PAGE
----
PATS REPORTER

Perry: Why Mariota could still be traded after re-worked deal

PATS REPORTER

It ain't over until it's over.

Marcus Mariota's situation has changed in Vegas, but the idea of Mariota ending up with the Patriots has not yet been entirely snuffed out.

According to Ian Rapoport of NFL Media, Mariota re-worked his contract with the Raiders to take a reduced salary in 2021. While at the moment it seems as though he'll stick with the team, Rapoport acknowledged a trade involving Mariota has not been ruled out.

That second part is key. Mariota's contract is now eminently tradeable. Before Tuesday, it wasn't.

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Mariota's original deal was scheduled to pay him $10.6 million in base salary in 2021 and carry a cap hit of over $15 million. Not ideal for a team with an established starting quarterback in Derek Carr and another veteran backup making $1 million guaranteed in Nathan Peterman.

That deal is now up in smoke, and Mariota is reportedly on a one-year contract worth $3.5 million that could pay him up to $8 million with incentives. The restructure helps save the Raiders several million in cap space if they keep him. It also gives Vegas the opportunity to clear even more cap space -- as well as provide them potential draft capital -- in a trade.

ISSUE WITH MARIOTA'S OLD DEAL

Part of the reason Mariota hasn't already been dealt this offseason was because of his previous contract. No one wanted it, apparently, because it carried incentives that would've paid him up to $22 million if he became a starter.

It was a lot to ask for the Patriots or any other quarterback-needy club to take a chance on trading for Mariota then possibly paying him over $20 million. The cap hit would've been spread over two years, and the low-$20 million range is market value for a veteran starter these days -- Carolina's Teddy Bridgewater makes $21 million per year -- but the hesitation from teams was reasonable. Was Mariota really worth receiving a bloated salary like a bonafide starter when the last time he was seen in action on a consistent basis was in Tennessee in 2019 prior to losing his job to Ryan Tannehill?

 

But now that a team would be forking over at most $8 million for Mariota, trade talks should open up again.

For the Raiders, it made sense not to release Mariota and get nothing for him in return. (Plus, even if they keep him as a backup it won't cost an exorbitant sum of money to pay both Mariota and Peterman.)

For Mariota, it made sense to accept this new deal and have a legitimate opportunity to play elsewhere if traded.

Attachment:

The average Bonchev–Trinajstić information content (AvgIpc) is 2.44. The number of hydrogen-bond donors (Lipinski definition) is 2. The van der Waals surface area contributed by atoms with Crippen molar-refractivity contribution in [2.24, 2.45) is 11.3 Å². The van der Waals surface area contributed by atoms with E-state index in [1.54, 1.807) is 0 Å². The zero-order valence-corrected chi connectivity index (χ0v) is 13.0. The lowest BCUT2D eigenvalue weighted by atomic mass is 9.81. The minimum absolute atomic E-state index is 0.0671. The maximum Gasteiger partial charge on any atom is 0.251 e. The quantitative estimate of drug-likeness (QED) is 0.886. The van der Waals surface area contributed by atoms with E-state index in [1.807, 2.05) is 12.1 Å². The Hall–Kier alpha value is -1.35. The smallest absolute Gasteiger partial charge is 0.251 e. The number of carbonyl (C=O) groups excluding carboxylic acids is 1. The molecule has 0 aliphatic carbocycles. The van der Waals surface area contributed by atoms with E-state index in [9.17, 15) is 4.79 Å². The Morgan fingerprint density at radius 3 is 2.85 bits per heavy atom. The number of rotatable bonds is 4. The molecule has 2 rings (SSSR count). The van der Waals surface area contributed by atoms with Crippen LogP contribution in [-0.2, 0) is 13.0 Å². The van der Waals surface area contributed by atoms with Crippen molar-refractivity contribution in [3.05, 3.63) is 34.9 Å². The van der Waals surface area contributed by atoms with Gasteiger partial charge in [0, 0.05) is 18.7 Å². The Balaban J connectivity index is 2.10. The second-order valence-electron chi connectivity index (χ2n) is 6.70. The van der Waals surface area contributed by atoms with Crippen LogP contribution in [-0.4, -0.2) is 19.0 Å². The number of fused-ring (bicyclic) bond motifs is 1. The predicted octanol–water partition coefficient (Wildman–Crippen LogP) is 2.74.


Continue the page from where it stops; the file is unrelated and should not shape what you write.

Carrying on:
This, it seems, is a compromise. And if a team comes calling with a real trade offer, both Mariota and the Raiders could benefit.

WHAT IT MEANS FOR THE PATRIOTS

For Bill Belichick's club, it'd make sense for a variety of reasons to get in on the Mariota discussion. He's 27 years old. He was the No. 2 overall pick in the 2015 draft. And when healthy he possesses a dangerous physical skill set that was briefly on display this past season

The value of Mariota's new contract combined with those of Cam Newton ($5.5 million cap hit) and Jarrett Stidham ($1 million) would still leave the Patriots with a quarterback room that is, relative to the rest of the NFL, extremely cost-effective.

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Additionally, Mariota hasn't been as ineffective as his recent track record would indicate. Even before he gave way to Tannehill with the Titans, he had a quarterback rating over 90, he averaged 7.5 yards per attempt, and he had a touchdown-to-interception ratio of 3-to-1. In 2018, there's a fairly easy argument to be made that he was a top-20 quarterback

Lastly, Mariota's addition wouldn't preclude the Patriots from making a real investment at the quarterback position in the draft. Trading for him wouldn't require a first-round pick -- probably something closer to a third or fourth -- which theoretically could keep the No. 15 overall pick and future draft capital free to be used on one of the top-five passers in this year's class. Mariota's addition might also help prevent the Patriots from trying to force something in the draft at quarterback.

Bringing aboard Mariota wouldn't suddenly make the Patriots a Super Bowl contender, of course. But he is now an inexpensive quarterback flier, when before Tuesday he was a more high-priced gamble. For a team like the Patriots that could use an upgrade at that position after upgrading their roster elsewhere in free agency, dealing for Mariota is certainly worthy of exploration.